As the director of Mexico’s largest marine protected area (MPA), Alejandro has a vested interest in ensuring that Revillagigedo Archipelago National Park has the capacity to intercept illegal vessels in its waters. Skylight satellite technology currently allows the team to identify illegal vessels within the park’s boundaries, but rangers are limited in their ability to respond and apprehend these vessels because their own vessel is small and unseaworthy over long distances. Alejandro’s project aims at enhancing the capacity for marine enforcement by adding an interceptor vessel to the park for rangers.
I was born in Tepic in the Mexican province of Nayarit, close to the Pacific Ocean, and for all my 42 years I have loved the sea. As a child I spent incredible days at the beach, playing with my cousins on the shore, exploring and sometimes getting walloped by the waves. This love for the sea led to my decision to study oceanology, so that I could try to understand the science behind the importance of the ocean to humans, make an improvement, no matter how big or small, to the marine environment, and protect the life force of...
The project’s main objective is to improve capacity to conduct marine patrols and intercept potentially illegal boats.
The Revillagigedo National Park protects 389 fish species, including 16 that are endemic. The remoteness of the archipelago has helped to protect the large concentrations of marine megafauna that live in it. One of the most abundant and diverse groups within the pelagic fish community is the elasmobranchs, with 28 shark species recorded. The islands are an important breeding site for the silvertip, whitetip reef and Galápagos sharks. They also host one of the largest aggregations of the oceanic manta ray, as well as species on the IUCN Red List such as the whale shark, hawksbill turtle and scalloped hammerhead shark.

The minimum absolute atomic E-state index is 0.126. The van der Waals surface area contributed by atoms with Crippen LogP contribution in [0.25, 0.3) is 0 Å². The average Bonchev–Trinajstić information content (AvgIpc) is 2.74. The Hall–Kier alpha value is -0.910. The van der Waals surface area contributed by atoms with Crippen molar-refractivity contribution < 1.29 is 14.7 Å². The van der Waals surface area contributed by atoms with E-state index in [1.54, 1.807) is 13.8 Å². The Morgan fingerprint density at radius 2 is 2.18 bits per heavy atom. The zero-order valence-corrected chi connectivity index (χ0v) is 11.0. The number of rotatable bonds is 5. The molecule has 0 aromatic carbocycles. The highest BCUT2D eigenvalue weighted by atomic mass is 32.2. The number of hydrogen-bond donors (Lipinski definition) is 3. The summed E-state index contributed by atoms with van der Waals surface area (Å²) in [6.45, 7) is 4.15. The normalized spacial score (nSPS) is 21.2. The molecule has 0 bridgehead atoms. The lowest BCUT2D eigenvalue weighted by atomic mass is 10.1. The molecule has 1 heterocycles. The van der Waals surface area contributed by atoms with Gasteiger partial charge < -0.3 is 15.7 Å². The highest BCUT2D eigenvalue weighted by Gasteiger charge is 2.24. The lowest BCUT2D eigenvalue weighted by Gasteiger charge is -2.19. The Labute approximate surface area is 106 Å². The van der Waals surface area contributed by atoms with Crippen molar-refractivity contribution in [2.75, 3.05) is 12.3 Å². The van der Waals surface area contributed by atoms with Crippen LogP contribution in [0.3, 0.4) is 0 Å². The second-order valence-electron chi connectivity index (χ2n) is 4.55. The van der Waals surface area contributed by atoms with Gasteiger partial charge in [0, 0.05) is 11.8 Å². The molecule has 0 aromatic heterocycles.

The Revillagigedo National Park (RNP) was created in November 2017 to protect 14.8 million hectares (57,000 square miles) of ocean around the four islands of the Revillagigedo Archipelago: Clarión, Socorro, San Benedicto and Roca Partida. The park is under the direct management of the federal government of Mexico and falls under the jurisdiction of the National Commission of Natural Protected Areas (CONANP) and the Secretary of the Navy (SEMAR). Although illegal and destructive fishing has been significantly reduced since the creation of the Revillagigedo National Park, commercial and sport fishing vessels continue to poach within its boundaries. Between 2018 and 2020, 18 events of suspicious vessel activity have been detected via satellite surveillance platforms. However, only one of those vessels was intercepted on the spot for inspection; no action could be taken against the others because there was no vessel at Socorro Island capable of intercepting them.
To tackle the challenge of illegal fishing, in mid-2020 a partnership was established between CONANP, Vulcan Technologies and the National Geographic Pristine Seas Project to implement the state-of-the-art SKYLIGHT satellite surveillance platform. SKYLIGHT provides the park’s rangers with a tool to continuously monitor vessels that transmit their real-time position via AIS and VMS transmitting systems. SKYLIGHT also provides satellite Synthetic Aperture Radar (SAR) imagery to detect the presence of ‘dark’ vessels that enter the protected area with their positioning system turned off.